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August 15, 1997
Peter Brewster writes:
HELEN FALLS, GEORGE RIVER: We are camped tonight, close to the end of our journey, at one of the most stunning scenic sites in all Ungava.
This is a wild chute more than an actual falls, surging down through a rocky canyon.
By some careful lining and a little brute force hauling the canoes over rocks, we have managed to reach a spot about one third to halfway down the wild water.
I am sitting in the North Face tent, on flat rock, a mere 20 metres from the full majesty of the mighty George as it roars downhill, dropping 23 metres over the 1.6-km. chute. At one dramatic spot there is an 8-metre drop, with massive standing waves.
I don't know who Helen was, but she must have been one wild lady.
When Peter Scott, Mike and Geoffrey Peake and I came this way in l983 the weather was grey, wet and misty. The traditional takeout for the portage around Helen Falls is, obviously, at the head of the gorge. From there, a maze of trails, some made by travellers, others stomped by caribou, leads around the falls.
Mike and I were somewhere on these trails when Geoff and Peter stumbled onto the rocks and actually bumped into the legendary Bob May, who was dragging his boats up to start the season at his camp. They saw a little of the view, Mike and I saw nothing.
Today we approached the whole thing armed with much more information, 14 years more experience in canoe craft, and a keen desire to see as much as possible.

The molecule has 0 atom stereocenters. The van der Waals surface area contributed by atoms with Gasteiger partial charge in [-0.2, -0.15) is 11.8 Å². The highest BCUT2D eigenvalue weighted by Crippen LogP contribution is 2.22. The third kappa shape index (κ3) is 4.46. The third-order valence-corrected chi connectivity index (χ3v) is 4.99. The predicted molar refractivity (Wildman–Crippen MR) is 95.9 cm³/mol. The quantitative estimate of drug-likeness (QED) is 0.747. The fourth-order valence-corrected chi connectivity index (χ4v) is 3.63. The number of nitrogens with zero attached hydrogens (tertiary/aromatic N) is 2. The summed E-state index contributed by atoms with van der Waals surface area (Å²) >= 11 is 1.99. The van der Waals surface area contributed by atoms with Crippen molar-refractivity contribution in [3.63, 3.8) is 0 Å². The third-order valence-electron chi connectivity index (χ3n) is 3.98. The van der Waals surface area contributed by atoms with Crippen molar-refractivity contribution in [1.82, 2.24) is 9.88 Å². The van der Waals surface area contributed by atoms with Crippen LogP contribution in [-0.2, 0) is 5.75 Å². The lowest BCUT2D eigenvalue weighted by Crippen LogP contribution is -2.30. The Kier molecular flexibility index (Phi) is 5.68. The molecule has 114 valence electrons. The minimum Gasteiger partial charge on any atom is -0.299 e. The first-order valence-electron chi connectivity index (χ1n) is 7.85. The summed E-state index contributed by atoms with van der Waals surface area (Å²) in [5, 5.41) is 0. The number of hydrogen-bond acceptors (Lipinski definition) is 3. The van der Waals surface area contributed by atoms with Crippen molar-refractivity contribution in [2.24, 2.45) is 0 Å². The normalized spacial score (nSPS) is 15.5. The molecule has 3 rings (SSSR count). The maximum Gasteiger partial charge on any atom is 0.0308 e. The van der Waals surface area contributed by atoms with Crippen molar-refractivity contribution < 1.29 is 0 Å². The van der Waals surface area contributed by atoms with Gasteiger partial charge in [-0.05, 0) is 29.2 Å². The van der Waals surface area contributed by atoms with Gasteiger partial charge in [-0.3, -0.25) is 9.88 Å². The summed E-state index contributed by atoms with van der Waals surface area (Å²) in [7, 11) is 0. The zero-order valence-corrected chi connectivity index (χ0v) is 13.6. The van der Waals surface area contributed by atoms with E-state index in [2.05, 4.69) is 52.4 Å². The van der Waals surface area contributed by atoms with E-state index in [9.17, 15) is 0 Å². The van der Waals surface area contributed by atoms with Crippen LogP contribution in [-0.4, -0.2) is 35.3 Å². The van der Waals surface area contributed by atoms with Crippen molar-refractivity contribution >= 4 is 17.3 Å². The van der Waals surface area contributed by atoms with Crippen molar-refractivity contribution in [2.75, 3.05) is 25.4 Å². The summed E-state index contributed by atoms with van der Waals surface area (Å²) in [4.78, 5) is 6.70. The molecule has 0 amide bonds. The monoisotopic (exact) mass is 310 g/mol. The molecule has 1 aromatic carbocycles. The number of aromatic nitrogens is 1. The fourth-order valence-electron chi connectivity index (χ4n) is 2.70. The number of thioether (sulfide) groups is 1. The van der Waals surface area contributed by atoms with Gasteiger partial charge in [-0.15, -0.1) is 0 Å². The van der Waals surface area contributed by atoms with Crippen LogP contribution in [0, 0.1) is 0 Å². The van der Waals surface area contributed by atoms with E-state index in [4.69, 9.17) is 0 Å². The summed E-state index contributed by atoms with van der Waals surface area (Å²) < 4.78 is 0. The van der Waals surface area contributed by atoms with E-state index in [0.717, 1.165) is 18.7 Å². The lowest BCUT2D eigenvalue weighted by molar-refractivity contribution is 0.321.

The weather is much kinder than last time, and although a storm that has been threatening for 24 hours still looks like it might happen, we have ideal light for photos.
The other two tents are set up on a pristine beach, obviously pounded by the spring runoff and looking for all the world as if no-one has ever set foot on it. Of course, they have - but wave action has that wonderful ability to cover tracks.
Mike and I are on smooth rock of the Georgian Bay variety, a bit higher and arguably with the better view.
Our day up to Helen Falls had been a challenging one, with two of the better rapids on the whole river. One, fully 2-km. long, was well worth the second visit.
I frankly don't remember many rapids vividly and in detail the way some people do ... you know, every twist and turn, ferry and cross-draw. But this one had always stuck in my mind.
For one thing, the length is most impressive, and although the water was lower in '83 that doesn't impact on the feeling that this is an endless rapid. Further, Mike and Peter jumped out and lined the last bit back then, while Geoff and I, with less weight in the bow (me!) bounced and splashed our way through.
Leaping out, we high-fived and told ourselves that if we could run THAT we could run anything.
Today it was a good workout for Peter Scott and myself. Peter reads white water exceptionally well, and he and I have paddled together now on a number of long trips, including twice on the Coppermine (one of them after he'd lost his glasses. Most interesting!)
Today we all stopped to take photos that actually have people in them, as opposed to most of our earlier George River pix, shot after or before a run as we felt our way down what was then the biggest river we'd done.
From here to George River village is about 70-km., with the river dropping 10 metres after Helen Falls. We plan to be there sometime Sunday afternoon, depending on the 12-metre tides that surge through the Ungava coast.
In 1983 we arrived at low tide and had to carry everything through oozing saltwater mud to the the village.
There's nothing like ending a trip with a portage.
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